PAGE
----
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Creativity coach, writing and creative process instructor, speaker, author of Around the Writer's Block: Using Brain Science to Write the Way You Want (Penguin/Tarcher 2012) and Dancing in the Dragon's Den (Red Wheel Weiser), Teaching Artist at the Loft Literary Center.

From Commitment to Writing Habit

habit keesp you going past writers blockA sustainable writing habit is more important than luck or talent, more powerful than discipline or will power.

Your writing habit begins with commitments and the will power to honor your commitments — not hopes, good intentions or vague promises of “Someday when I have time.” Eventually, you create a habit, which is the neurological result of consistently honoring a commitment to show up.

Until you have a habit, however, you must rely on will power, which is limited. The faster you can switch from drawing on your will power to following a habit of writing just because that’s what you do, the easier and more satisfying your writing life will be.

Tips for Converting Commitments to Habits

  • Keep your commitment small to avoid anxiety that fuels resistance.
  • Keep you commitment small so you’ll find more opportunities to do it. There are more days where you can find 10 or 15 minutes than days with big blocks of free time.
  • Repeat as often as you can. The more frequently you repeat a behavior, the faster it becomes a habit. It is more effective to show up for four 15-minute sessions per week than to show up for one 1-hour session.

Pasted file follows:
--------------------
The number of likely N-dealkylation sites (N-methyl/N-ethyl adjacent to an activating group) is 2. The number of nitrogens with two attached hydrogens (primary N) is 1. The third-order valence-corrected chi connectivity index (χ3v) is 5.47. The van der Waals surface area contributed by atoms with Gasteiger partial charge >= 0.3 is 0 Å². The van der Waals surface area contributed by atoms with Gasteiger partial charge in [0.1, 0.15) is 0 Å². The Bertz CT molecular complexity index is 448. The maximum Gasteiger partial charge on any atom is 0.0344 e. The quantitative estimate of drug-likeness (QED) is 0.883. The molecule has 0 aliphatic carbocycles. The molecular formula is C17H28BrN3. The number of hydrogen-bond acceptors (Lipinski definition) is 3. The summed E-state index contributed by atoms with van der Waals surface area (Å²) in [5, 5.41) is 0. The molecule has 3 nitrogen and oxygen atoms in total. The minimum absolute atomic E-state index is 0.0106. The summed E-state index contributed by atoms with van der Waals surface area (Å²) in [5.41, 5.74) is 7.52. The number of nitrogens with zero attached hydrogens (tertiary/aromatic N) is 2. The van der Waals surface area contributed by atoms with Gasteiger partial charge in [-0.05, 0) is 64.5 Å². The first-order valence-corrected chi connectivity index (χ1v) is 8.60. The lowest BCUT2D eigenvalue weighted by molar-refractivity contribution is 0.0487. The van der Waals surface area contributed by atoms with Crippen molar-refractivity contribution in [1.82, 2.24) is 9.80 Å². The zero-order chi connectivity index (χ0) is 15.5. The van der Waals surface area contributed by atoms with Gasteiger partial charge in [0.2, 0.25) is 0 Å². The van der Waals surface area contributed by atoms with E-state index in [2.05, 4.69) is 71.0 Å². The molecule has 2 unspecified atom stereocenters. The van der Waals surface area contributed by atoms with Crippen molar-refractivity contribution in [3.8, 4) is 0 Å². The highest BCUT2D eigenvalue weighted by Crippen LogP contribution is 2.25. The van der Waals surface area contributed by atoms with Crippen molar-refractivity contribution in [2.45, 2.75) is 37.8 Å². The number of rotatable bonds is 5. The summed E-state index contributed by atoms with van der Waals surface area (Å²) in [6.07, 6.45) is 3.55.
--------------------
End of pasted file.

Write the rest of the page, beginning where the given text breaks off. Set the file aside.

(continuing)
• Keep it simple. The fewer decisions you have to make, the less you drain your will power. Eliminate the “will I or won’t I?” debate. If you said you’d show up for your writing, you show up.
  • Have a specific time to honor the commitment to remove the “when will I?” decision.
  • It’s easier to honor your commitment early in the day, before your decision-making capacity is depleted. Do what you say will do as soon as you can; that way, you can enjoy the satisfaction and self-respect for the rest of the day.
  • In the early stages, don’t specify what you’ll do when you show up. As long as what you do supports your writing in some way, as long as you’re available to your writing, it counts. Until you create the habit of showing up, what you do is far less important than the fact that you show up.
  • Give yourself a small reward when you honor your commitment. At the very least, acknowledge and celebrate the fact that you are honoring the commitment.

In time, showing up becomes habit. Honoring the commitment no longer requires will power. Showing up to write is who you are and what you do.

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7 Comments on “From Commitment to Writing Habit”

  1. Suzanne Joshi April 20, 2015 at 5:44 am #

    Good piece.



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